Gülbahar Hatun (wife of Bayezid II)

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Gülbahar Hatun
کل بهار خاتون
Gulbahar Hatun Camii3.Jpg
The tomb of "Gülbahar Hatun" is located inside "Gülbahar Hatun Mosque" in Trabzon
Born Ayşe[1] or
Gül-Bahar bint-i Abdû's-Samad[2]
c. 1453
Elbistan, Dulkadir Principality
Died c. 1505 or June 12, 1515[3]
Trabzon, Ottoman Empire
Burial Gülbahar Hatun Camii, Trabzon
Spouse Bayezid II
Issue Selim I
Father Alaüddevle Bozkurd Bey[1][4] or
Abdû's-Samad[2]
Religion Sunni Islam

Gülbahar Hatun (Ottoman Turkish: کل بهار خاتون‎; c. 1453 – c. 1505[5]), also known as Ayşe Hatun.[4][6] was a consort of Sultan Bayezid II and the mother of Sultan Selim I of the Ottoman Empire.[7]

Names[edit]

One of the oldest references Cenabî History gives her name as Ayşe Hatun. According to Sicill-i Osmanî her name is Gülbahar Hatun, while Alderson gives her name as Ayşe Hatun, as well.[3]

Origins[edit]

Gülbahar Hatun and Ayşe Hatun were never different women. The theory of Gülbahar Hatun's origins make her a different woman from Ayşe Hatun as both women had same maiden name, Ayşe in both the origins and were also married in the same year. The theories of her background are:

  • The Ottoman inscription (vakfiye) describes her as Hātun binti Abd-us-Samed (Daughter of Abd-us-Samed),[2] which supports the widespread view that her father was a Pontic Greek who had "turned Turk", that is converted to Islam and joined the Turkish Millet. Abd-us-Samed, meaning Servant of God, was the anonym that was applied to many Balkan and Anatolian Christians who converted to Islam in the classical Ottoman period.[5][8][9]

The origin described above is also described for Emine Gülbahar Hatun, wife of Mehmed the Conqueror, mother of Sultan Bayezid II and the grandmother of Sultan Selim I. The origin described below is the most acceptable origin of Gülbahar Hatun.

Life[edit]

Bayezid married her in 1469 at Amasya. When Bayezid was still a şehzade ("Ottoman prince") and the governor of Amasya sanjak when she gave birth to Selim I in 1470.[5] When Mehmed the Conqueror died in 1481, Bayezid moved to Constantinople, the capital of the Ottoman Empire, along with his family to ascend the throne.[5]

According to Turkish tradition, all princes were expected to work as provincial governors (Sanjak-bey) as a part of their training.[18] Mothers of princes were responsible for the proper behaviour of their sons in their provincial posts.[18] In 1495 was sent to Trabzon sanjak and then in 1511 to Samandıra, and Gülbahar accompanied him.[5]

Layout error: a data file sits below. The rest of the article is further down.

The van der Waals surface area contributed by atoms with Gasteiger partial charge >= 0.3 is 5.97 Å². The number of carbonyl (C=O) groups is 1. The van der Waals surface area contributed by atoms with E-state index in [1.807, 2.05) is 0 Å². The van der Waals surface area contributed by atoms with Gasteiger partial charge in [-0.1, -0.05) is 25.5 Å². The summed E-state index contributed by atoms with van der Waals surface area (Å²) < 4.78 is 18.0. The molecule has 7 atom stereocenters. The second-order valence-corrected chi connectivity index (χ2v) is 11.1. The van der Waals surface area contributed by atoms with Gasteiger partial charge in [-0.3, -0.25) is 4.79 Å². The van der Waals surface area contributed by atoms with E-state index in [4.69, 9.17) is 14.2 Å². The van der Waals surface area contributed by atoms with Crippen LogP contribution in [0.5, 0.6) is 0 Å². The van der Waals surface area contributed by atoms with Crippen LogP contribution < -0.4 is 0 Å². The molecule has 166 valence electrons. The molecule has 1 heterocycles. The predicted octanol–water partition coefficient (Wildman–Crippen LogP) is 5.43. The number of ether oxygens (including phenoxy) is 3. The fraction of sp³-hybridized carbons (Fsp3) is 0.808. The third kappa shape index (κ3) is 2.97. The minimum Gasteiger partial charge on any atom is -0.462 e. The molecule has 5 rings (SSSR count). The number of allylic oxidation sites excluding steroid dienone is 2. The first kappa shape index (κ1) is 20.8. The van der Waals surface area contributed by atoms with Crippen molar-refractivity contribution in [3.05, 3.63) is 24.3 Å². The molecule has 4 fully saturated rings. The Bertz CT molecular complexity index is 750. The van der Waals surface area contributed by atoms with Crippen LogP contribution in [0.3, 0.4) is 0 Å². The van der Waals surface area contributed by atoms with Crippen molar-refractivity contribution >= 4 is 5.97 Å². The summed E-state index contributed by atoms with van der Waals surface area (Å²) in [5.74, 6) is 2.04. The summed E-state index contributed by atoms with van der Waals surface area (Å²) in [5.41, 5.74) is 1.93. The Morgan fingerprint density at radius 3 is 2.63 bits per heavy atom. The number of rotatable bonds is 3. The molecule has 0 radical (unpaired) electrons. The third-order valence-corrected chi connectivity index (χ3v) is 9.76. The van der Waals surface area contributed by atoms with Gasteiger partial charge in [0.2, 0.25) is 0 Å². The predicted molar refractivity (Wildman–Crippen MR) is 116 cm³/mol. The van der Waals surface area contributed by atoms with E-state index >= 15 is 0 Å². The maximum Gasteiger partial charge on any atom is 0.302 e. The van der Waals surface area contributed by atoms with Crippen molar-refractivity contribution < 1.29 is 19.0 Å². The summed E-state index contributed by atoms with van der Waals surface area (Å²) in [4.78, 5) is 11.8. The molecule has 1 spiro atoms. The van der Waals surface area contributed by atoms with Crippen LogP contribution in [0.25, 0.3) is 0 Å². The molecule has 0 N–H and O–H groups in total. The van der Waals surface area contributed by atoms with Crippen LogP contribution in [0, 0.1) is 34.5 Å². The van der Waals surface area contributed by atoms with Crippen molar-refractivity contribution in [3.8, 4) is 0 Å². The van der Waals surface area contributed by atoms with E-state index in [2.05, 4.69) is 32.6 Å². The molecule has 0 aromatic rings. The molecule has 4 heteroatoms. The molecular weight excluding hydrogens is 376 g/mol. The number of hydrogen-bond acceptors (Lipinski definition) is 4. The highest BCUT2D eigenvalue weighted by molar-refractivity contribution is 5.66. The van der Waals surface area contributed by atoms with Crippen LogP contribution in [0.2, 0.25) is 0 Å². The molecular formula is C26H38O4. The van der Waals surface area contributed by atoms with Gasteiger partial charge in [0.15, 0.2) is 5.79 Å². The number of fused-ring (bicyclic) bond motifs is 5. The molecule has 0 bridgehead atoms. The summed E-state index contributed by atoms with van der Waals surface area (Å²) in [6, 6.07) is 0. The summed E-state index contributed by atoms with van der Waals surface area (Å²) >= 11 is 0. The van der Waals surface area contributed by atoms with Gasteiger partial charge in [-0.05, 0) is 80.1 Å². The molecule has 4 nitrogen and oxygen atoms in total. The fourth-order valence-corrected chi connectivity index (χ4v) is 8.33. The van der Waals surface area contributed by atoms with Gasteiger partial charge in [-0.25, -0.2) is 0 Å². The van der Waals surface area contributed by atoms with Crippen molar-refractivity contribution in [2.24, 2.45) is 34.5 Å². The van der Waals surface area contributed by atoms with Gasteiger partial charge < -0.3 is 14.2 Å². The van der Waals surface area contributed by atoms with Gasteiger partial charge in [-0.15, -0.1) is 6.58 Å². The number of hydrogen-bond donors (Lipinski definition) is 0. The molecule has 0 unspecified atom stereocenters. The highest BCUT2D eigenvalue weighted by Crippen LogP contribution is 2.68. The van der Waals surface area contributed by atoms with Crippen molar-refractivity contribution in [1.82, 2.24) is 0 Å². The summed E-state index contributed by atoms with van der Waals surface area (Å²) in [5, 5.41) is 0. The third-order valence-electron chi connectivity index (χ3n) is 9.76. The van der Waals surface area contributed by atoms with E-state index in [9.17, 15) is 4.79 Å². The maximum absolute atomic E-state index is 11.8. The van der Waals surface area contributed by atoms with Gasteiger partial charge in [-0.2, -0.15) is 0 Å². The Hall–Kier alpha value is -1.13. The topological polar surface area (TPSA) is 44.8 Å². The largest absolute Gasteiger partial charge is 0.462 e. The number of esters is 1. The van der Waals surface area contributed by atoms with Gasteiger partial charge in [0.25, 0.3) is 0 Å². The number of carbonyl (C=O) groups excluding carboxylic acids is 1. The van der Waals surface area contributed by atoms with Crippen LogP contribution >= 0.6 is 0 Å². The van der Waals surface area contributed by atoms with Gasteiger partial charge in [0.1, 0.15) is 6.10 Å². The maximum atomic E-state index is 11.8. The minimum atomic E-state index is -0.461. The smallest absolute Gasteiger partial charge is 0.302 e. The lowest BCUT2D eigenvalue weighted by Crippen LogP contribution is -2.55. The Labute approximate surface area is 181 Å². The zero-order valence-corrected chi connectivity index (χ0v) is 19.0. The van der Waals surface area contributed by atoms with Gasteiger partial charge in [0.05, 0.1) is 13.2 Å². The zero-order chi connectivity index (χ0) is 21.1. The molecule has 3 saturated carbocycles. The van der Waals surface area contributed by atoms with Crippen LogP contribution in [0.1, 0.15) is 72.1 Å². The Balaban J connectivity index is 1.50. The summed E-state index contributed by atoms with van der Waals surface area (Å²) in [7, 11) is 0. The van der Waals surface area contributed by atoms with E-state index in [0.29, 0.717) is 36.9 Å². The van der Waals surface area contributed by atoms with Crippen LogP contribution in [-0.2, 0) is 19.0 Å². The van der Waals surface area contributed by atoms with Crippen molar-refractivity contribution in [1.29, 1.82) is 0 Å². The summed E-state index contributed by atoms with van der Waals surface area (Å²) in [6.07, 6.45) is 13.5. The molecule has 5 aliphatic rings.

However, she herself never became recognized as a Valide Sultan because she died in 1505 before Selim's accession to the sultanate.[19] Her tomb is located in Gülbahar Hatun Camii, Trabzon.[18] It was built in 1514 in honour of his mother and was restored in 1885.[20]

See also[edit]

References[edit]

  1. ^ a b c Necdet Sakaoğlu (2008). Bu mülkün kadın sultanları: Vâlide sultanlar, hâtunlar, hasekiler, kadınefendiler, sultanefendiler. Oğlak publications. p. 136. ISBN 978-975-329-623-6.  (The name of the real biological mother of Yavuz Sultan Selim is given as Âişe Hâtun of the Beylik of Dulkadir in İ. H. Danişmend's İzahlı Osmanlı Tarihi Kronolojisi).
  2. ^ a b c Necdet Sakaoğlu (2008). Bu mülkün kadın sultanları: Vâlide sultanlar, hâtunlar, hasekiler, kadınefendiler, sultanefendiler. Oğlak publications. p. 136. ISBN 978-975-329-623-6.  (Gülbahar binti Abdüssamed was the Ottoman Sultan Bayezid II's eighth wife who had been sent to join his son Selim I, the governor of Trebizond Eyalet).
  3. ^ a b Necdet Sakaoğlu (2008). Bu mülkün kadın sultanları: Vâlide sultanlar, hâtunlar, hasekiler, kadınefendiler, sultanefendiler. Oğlak publications. p. 135. ISBN 978-975-329-623-6.  (It is disputed if the names of Âisha and Gül-Bahar refers to two different persons, or indicates two different names of the same individual, i.e., the real biological mother of Yavuz Sultan Selim).
  4. ^ a b Diyanet İslâm Ansiklopedisi, vol: 36, pages: 407–414, 2009 (Âişe Hâtun was the daughter of Alaüddevle Bozkurt Bey)
  5. ^ a b c d e "Turkey: The Imperial House of Osman". web.archive.org. Archived from the original on May 2, 2006. Retrieved 6 February 2014. 
  6. ^ Bahadıroğlu, Yavuz, Resimli Osmanlı Tarihi, Nesil Yayınları (Ottoman History with Illustrations, Nesil Publications), 15th Ed., 2009, page 157, ISBN 978-975-269-299-2
  7. ^ Ahmed Akgündüz, Said Öztürk (2011). Ottoman History: Misperceptions and Truths. Oxford University Press. ISBN 978-90-90-26108-9. 
  8. ^ "Consorts Of Ottoman Sultans (in Turkish)". Ottoman Web Page. 
  9. ^ Anthony Dolphin Alderson (1956). The Structure of the Ottoman Dynasty. Clarendon Press. 
  10. ^ "Yavuz Sultan Selim Han". Republic of Turkey Ministry of Culture and Tourism. Retrieved 2009-02-06. 
  11. ^ "Mother Of Yavuz Sultan Selim". Osmanlı Araştırmaları Vakfı (Ottoman Research Foundation). Archived from the original on 2010-12-08. 
  12. ^ Osmanlıdan Cumhuriyete Trabzonlu simalar ve Trabzon'un köklü aileleri. Mehmet Akif Bal. 2005. ISBN 978-975-00451-0-3. 
  13. ^ Yakın Çağda Kahramanmaraş. Ukde. 2009. ISBN 978-605-5602-05-5. 
  14. ^ Zamanın İskenderi şarkın Fatihi: Yavuz Sultan Selim. Yitik Hazine Yayınları. 2010. ISBN 978-9944-766-24-1. 
  15. ^ VII-XVI. asırlarda Maraş emirleri: emir, melik, bey, senyör, beylerbeyi, sancakbeyi. Ukde. 2008. ISBN 978-605-89971-0-3. 
  16. ^ Amasya. Amasya Ticaret ve Sanayi Odası. 1997. 
  17. ^ Dijkema, F.TH (1977), The Ottoman Historical Monumental Inscriptions in Edirne, BRILL, p. 32, ISBN 90-04-05062-0 
  18. ^ a b c Leslie P. Peirce (1993). The Imperial Harem: Women and Sovereignty in the Ottoman Empire. Oxford University Press. pp. 106–107. ISBN 978-0-19-508677-5. 
  19. ^ Mausoleum of Gülbahar Hatun (Ayşe Hatun)
  20. ^ Description about Gülbahar Hatun (Ayşe Hatun) Mosque